PHOENIX,Ariz.—Arizona’s proposed SB1271 has generated no small amount of controversy around the issue of synthetic, “hemp-derived” THC, which the proposed legislation seeks to make widely available to the public. While proponents argue that this synthetic version of THC is safe and will help regulate the cannabis industry, critics argue that it poses significant health risks, especially to minors and medical patients seeking alternative treatments.
So what is hemp-derived THC, and what of the growing concern regarding its widespread availability?
The key differences between cannabis-derived THC and hemp-derived THC pertain mainly to their concentrations and legality. THC, or delta-9-tetrahydrocannabinol, is the main psychoactive compound in cannabis that gives users a “high.” Cannabis-derived THC comes from the marijuana plant, which is illegal under federal law but legal for medical or recreational use in many states, including Arizona.
Hemp-derived THC, on the other hand, comes from the hemp plant, which is legal under federal law and has been used for industrial purposes for centuries.
Hemp-derived THC is typically produced by converting CBD, a non-psychoactive compound found in hemp, into Delta-8 THC through a chemical process. The resulting Delta-8 THC is then sold as a legal alternative to cannabis-derived THC. However, the process of converting CBD into Delta-8 THC can result in impurities and other unknown compounds that may pose health risks to users.
Furthermore, hemp-derived synthetic THC is more dangerous than its cannabis-derived counterpart due to the potential for contamination during the manufacturing process. While cannabis-derived THC is produced directly from the marijuana plant and has a well-established safety profile, hemp-derived synthetic THC is created through a chemical process that can introduce impurities and other unknown compounds. These impurities can lead to adverse health effects, such as respiratory problems, digestive issues, and cognitive impairment.
The proposed legislation would allow for the sale of “hemp-derived THC,” which is a synthetic form of tetrahydrocannabinol (THC), the psychoactive component of cannabis. Proponents of the bill argue that it will provide a regulated and safe alternative to traditional cannabis products. However, critics have raised concerns about the lack of testing and regulation around the production of hemp-derived THC. They fear that the synthetic version of THC could have harmful side effects and could be sold to minors or individuals with medical conditions that make them vulnerable to its effects.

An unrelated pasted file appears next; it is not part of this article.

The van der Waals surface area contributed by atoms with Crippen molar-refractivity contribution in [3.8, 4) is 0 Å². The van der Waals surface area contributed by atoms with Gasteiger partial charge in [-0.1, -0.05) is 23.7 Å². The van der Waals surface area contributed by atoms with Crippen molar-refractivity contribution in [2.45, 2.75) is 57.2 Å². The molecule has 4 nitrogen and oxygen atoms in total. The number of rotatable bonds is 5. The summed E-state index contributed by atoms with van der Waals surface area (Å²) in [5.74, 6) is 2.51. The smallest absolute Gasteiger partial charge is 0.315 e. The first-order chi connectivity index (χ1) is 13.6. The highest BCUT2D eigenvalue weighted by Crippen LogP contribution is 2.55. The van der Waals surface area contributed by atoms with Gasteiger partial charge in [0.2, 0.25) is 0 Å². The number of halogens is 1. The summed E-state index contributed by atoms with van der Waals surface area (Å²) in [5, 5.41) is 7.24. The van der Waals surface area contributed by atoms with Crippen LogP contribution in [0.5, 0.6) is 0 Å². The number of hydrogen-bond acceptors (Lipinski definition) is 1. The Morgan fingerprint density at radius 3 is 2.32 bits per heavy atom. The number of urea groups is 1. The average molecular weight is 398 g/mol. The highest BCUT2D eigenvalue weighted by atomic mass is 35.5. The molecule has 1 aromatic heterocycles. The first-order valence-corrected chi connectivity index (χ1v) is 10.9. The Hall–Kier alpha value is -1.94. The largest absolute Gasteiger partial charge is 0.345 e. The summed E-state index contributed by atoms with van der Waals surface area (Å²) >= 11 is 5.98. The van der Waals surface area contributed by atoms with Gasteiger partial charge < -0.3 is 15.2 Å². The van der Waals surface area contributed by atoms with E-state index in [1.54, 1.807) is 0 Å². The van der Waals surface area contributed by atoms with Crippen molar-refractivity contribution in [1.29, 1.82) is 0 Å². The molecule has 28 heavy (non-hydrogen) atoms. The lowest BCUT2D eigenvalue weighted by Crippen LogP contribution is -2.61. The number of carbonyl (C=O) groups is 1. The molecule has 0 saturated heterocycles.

One key figure in the debate is former Arizona Governor Doug Ducey, who has expressed his support for the legislation. Ducey argues that the bill would help regulate the cannabis industry and protect public health. However, critics have pointed out that the governor’s ties to the pharmaceutical industry have raised questions about his true motivations.
Medical marijuana patients and advocates have also voiced their opposition to the bill. They argue that synthetic THC is not a viable alternative to traditional cannabis products, especially for patients who require specific strains of cannabis for medical purposes. Additionally, they are concerned that the bill could limit their access to alternative treatments that have been shown to be effective for a range of medical conditions.
Another worry about the adverse effects of the bill’s passage concerns minors. Synthetic forms of THC, such as those found in SPICE and Salvia, have raised public concern about their regulation in the past. These substances have been shown to have dangerous side effects and have been linked to hospitalizations and deaths. Critics of SB1271 fear that the synthetic THC it would allow for sale could have similar effects on minors who are particularly vulnerable to the risks associated with drug use.
Moreover, synthetic cannabinoids have already shown a history of dangerous outcomes. In 2018, a study published in the journal “Pediatrics” found that synthetic cannabinoids caused more than 11,000 emergency room visits in the US over a five-year period. In light of this evidence, it is clear that synthetic forms of THC should be approached with caution and given thorough testing and regulation before being made available to the public.
The controversy surrounding SB1271 highlights the need for comprehensive regulation of synthetic cannabinoids. If passed, SB1271 could have far-reaching negative implications for public health, particularly for vulnerable populations.
It is imperative that Arizona lawmakers take a cautious and comprehensive approach when determining the fate of this proposed legislation. Put simply, the potential risks associated with synthetic THC are too significant to ignore. While the debate around SB1271 continues, it is essential to remain proactive in fighting for the safety and wellbeing of all Arizonans.